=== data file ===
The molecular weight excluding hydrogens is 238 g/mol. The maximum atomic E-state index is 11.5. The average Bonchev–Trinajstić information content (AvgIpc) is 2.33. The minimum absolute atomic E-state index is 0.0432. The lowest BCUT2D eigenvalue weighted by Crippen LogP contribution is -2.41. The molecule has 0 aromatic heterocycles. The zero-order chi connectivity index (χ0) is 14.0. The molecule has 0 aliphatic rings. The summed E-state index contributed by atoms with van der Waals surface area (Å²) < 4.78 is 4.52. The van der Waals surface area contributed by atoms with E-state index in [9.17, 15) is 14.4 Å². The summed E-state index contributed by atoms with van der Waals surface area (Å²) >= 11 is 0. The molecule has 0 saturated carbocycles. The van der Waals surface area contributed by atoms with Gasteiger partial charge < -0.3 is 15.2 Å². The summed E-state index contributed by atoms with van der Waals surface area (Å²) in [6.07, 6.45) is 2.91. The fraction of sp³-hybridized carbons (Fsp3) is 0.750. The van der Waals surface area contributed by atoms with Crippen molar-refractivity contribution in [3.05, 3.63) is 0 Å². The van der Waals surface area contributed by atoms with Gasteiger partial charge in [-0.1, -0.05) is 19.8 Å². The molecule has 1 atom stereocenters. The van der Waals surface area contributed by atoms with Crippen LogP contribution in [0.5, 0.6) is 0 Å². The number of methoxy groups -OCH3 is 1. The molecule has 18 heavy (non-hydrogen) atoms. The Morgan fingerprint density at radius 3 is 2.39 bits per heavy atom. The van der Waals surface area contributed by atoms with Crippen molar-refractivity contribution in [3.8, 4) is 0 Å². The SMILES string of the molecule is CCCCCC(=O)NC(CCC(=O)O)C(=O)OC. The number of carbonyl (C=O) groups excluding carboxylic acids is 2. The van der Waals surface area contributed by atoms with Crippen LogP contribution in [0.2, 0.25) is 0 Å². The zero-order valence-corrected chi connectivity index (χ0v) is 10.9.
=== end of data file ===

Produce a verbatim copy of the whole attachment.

The molecular weight excluding hydrogens is 238 g/mol. The maximum atomic E-state index is 11.5. The average Bonchev–Trinajstić information content (AvgIpc) is 2.33. The minimum absolute atomic E-state index is 0.0432. The lowest BCUT2D eigenvalue weighted by Crippen LogP contribution is -2.41. The molecule has 0 aromatic heterocycles. The zero-order chi connectivity index (χ0) is 14.0. The molecule has 0 aliphatic rings. The summed E-state index contributed by atoms with van der Waals surface area (Å²) < 4.78 is 4.52. The van der Waals surface area contributed by atoms with E-state index in [9.17, 15) is 14.4 Å². The summed E-state index contributed by atoms with van der Waals surface area (Å²) >= 11 is 0. The molecule has 0 saturated carbocycles. The van der Waals surface area contributed by atoms with Gasteiger partial charge < -0.3 is 15.2 Å². The summed E-state index contributed by atoms with van der Waals surface area (Å²) in [6.07, 6.45) is 2.91. The fraction of sp³-hybridized carbons (Fsp3) is 0.750. The van der Waals surface area contributed by atoms with Crippen molar-refractivity contribution in [3.05, 3.63) is 0 Å². The van der Waals surface area contributed by atoms with Gasteiger partial charge in [-0.1, -0.05) is 19.8 Å². The molecule has 1 atom stereocenters. The van der Waals surface area contributed by atoms with Crippen LogP contribution in [0.5, 0.6) is 0 Å². The number of methoxy groups -OCH3 is 1. The molecule has 18 heavy (non-hydrogen) atoms. The Morgan fingerprint density at radius 3 is 2.39 bits per heavy atom. The van der Waals surface area contributed by atoms with Crippen molar-refractivity contribution in [3.8, 4) is 0 Å². The SMILES string of the molecule is CCCCCC(=O)NC(CCC(=O)O)C(=O)OC. The number of carbonyl (C=O) groups excluding carboxylic acids is 2. The van der Waals surface area contributed by atoms with Crippen LogP contribution in [0.2, 0.25) is 0 Å². The zero-order valence-corrected chi connectivity index (χ0v) is 10.9.